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Columns

  • Column: Why I back long-overdue education reform

    Seldom does being the youngest member of the General Assembly give me insights that my colleagues lack, but as the legislature begins work on education reform, youth gives me a unique perspective on this important undertaking.
    I have seen firsthand the changes our school systems have gone through in the last two decades, and I understand what makes our schools great but also where we have failed. This is why I support House Bill 3759, the South Carolina Career Opportunity and Access for All Act.

  • Column: Magistrates on short leashes with ‘holdover’ status in effect

    In South Carolina, state senators largely control the selection of more than 300 county magistrates, who handle thousands of relatively minor criminal and civil cases annually.
    That power is amplified when magistrates finish their terms without being reappointed, a period known as “holdover” status in which they can serve indefinitely – and potentially feel more pressure to please their local senators.

  • Column: GOP must explicitly condemn obvious racism of Steve King

    Over the past two years, Republicans have focused on spreading opportunity, and it has paid dividends.
    From the creation of opportunity zones in some of our nation’s most distressed communities to amazing job-creation statistics and low unemployment rates, there’s no doubt that the future is brightening for many Americans.

  • Column: A night of high-flying hoops, fun for a cause: Fatherhood

    In three weeks, the Lancaster Fatherhood Project will hold its signature fundraising event of the year, and today I’m asking for your help and participation.
    Our mission is to help men become responsible, engaged and empowered fathers. While we work to strengthen men, the real beneficiary of our program is their children, their other relatives and our entire community.
    We are Lancaster County’s only nonprofit that provides a holistic approach to self-assessment, goal-setting and responsible fatherhood in a peer-group setting.

  • Column: U.S. agency tries to limit FOIA access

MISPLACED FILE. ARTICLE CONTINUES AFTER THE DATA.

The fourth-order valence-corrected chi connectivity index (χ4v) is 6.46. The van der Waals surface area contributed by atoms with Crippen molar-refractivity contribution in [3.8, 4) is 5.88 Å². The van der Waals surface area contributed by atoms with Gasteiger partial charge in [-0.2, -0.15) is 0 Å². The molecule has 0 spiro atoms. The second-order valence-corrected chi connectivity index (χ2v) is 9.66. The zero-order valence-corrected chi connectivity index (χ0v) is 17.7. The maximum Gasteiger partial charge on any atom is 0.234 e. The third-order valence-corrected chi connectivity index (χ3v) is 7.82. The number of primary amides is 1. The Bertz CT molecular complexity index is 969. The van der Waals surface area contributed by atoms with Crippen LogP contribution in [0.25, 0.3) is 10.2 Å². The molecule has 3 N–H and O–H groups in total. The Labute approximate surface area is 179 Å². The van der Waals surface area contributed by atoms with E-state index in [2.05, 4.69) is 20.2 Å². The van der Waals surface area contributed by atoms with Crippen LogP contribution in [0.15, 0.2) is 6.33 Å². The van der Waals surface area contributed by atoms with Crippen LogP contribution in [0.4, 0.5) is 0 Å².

The U.S. Interior Department is trying to make it more difficult for any citizen to request open records, and the National Newspaper Association has joined 39 other news organizations to oppose this.
    The department, which includes such agencies as the National Park Service, the Bureau of Land Management and the U.S. Fish and Wildlife Service, has proposed rules changes for how it administers the federal Freedom of Information Act.
The changes would make it harder for journalists and other citizens to get information.
    The proposal would:

  • Column: Animals have more rights than unborn child in womb

    Two stories have captured the attention of many Americans in the past few days: a new law on abortion in the state of New York, and a law proposed in the U.S. House that would make cruelty to animals a felony, punishable by up to seven years in prison.
    I’m sure that I am not the only one who sees the apparent irony of those two news stories.

  • Column: Hold officials criminally liable for not enforcing immigration law

    When did our local, state and federal representatives get delegated authority to hand this country over to illegal alien immigrants?
    A few states give many benefits to people here illegally, like welfare, college benefits, food stamps. There are elected civil officers who want to maintain the status quo and allow as many aliens as possible to gain entry into America by any means available.

  • Column: S.C. lawmakers probably will fill long-open PSC seat with insider

    After nearly a year and a half of delays, state lawmakers are poised to fill a $107,822 Public Service Commission seat with either an incumbent who voted for electric rate hikes for the failed V.C. Summer nuclear project, or a former longtime commission staffer.

  • Column: DHEC’s process for selecting agency chief violated state law

    The board of directors of the state’s largest and perhaps most vital regulatory agency, the Department of Health and Environmental Control, has announced its selection of a fellow board member to be the agency’s new director.
    The hiring of Rick Toomey came on the heels of a search lasting 13 months in which the search firm, Find Great People, was unable to identify a candidate satisfactory to the board. Notwithstanding that failed search and the insider hiring of Toomey, the search firm will be paid 20 percent of Toomey’s $178,126 salary for its work.

  • Column: In U.S., officials don’t get to dictate what reporters publish

    On Jan. 6, “60 Minutes” aired an interview with Egyptian President Abdel Fattah el-Sisi with two notable revelations.
    El-Sisi denied that his country has political prisoners, despite documentation. And he confirmed prior reports that Egyptian and Israeli forces have coordinated airstrikes against an Islamic insurgency in the northern Sinai.